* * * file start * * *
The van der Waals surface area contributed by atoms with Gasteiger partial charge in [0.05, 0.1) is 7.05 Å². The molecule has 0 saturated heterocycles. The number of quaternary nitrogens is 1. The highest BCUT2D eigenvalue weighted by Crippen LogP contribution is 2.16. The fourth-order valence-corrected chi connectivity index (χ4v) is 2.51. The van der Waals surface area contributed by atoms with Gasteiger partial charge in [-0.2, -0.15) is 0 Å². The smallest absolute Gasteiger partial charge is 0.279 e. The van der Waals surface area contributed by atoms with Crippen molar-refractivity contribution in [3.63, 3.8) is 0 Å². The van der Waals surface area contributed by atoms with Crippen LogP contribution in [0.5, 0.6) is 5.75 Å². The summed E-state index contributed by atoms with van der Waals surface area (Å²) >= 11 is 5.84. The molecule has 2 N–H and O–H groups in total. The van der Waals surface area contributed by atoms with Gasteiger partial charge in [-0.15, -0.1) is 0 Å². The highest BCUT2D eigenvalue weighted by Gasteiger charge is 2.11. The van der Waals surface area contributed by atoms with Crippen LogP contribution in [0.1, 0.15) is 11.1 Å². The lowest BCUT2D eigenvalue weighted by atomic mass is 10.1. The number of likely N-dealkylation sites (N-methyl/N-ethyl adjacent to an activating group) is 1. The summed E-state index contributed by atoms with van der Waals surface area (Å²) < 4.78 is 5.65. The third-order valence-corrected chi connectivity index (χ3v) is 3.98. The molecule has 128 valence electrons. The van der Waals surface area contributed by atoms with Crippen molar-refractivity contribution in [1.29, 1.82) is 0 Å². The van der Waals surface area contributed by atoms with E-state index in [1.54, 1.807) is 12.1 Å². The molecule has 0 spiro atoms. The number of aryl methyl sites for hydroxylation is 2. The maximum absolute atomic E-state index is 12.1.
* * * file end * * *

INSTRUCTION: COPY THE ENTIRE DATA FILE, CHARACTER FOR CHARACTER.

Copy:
The van der Waals surface area contributed by atoms with Gasteiger partial charge in [0.05, 0.1) is 7.05 Å². The molecule has 0 saturated heterocycles. The number of quaternary nitrogens is 1. The highest BCUT2D eigenvalue weighted by Crippen LogP contribution is 2.16. The fourth-order valence-corrected chi connectivity index (χ4v) is 2.51. The van der Waals surface area contributed by atoms with Gasteiger partial charge in [-0.2, -0.15) is 0 Å². The smallest absolute Gasteiger partial charge is 0.279 e. The van der Waals surface area contributed by atoms with Crippen molar-refractivity contribution in [3.63, 3.8) is 0 Å². The van der Waals surface area contributed by atoms with Crippen LogP contribution in [0.5, 0.6) is 5.75 Å². The summed E-state index contributed by atoms with van der Waals surface area (Å²) >= 11 is 5.84. The molecule has 2 N–H and O–H groups in total. The van der Waals surface area contributed by atoms with Gasteiger partial charge in [-0.15, -0.1) is 0 Å². The highest BCUT2D eigenvalue weighted by Gasteiger charge is 2.11. The van der Waals surface area contributed by atoms with Crippen LogP contribution in [0.1, 0.15) is 11.1 Å². The lowest BCUT2D eigenvalue weighted by atomic mass is 10.1. The number of likely N-dealkylation sites (N-methyl/N-ethyl adjacent to an activating group) is 1. The summed E-state index contributed by atoms with van der Waals surface area (Å²) < 4.78 is 5.65. The third-order valence-corrected chi connectivity index (χ3v) is 3.98. The molecule has 128 valence electrons. The van der Waals surface area contributed by atoms with Crippen molar-refractivity contribution in [1.29, 1.82) is 0 Å². The van der Waals surface area contributed by atoms with E-state index in [1.54, 1.807) is 12.1 Å². The molecule has 0 spiro atoms. The number of aryl methyl sites for hydroxylation is 2. The maximum absolute atomic E-state index is 12.1.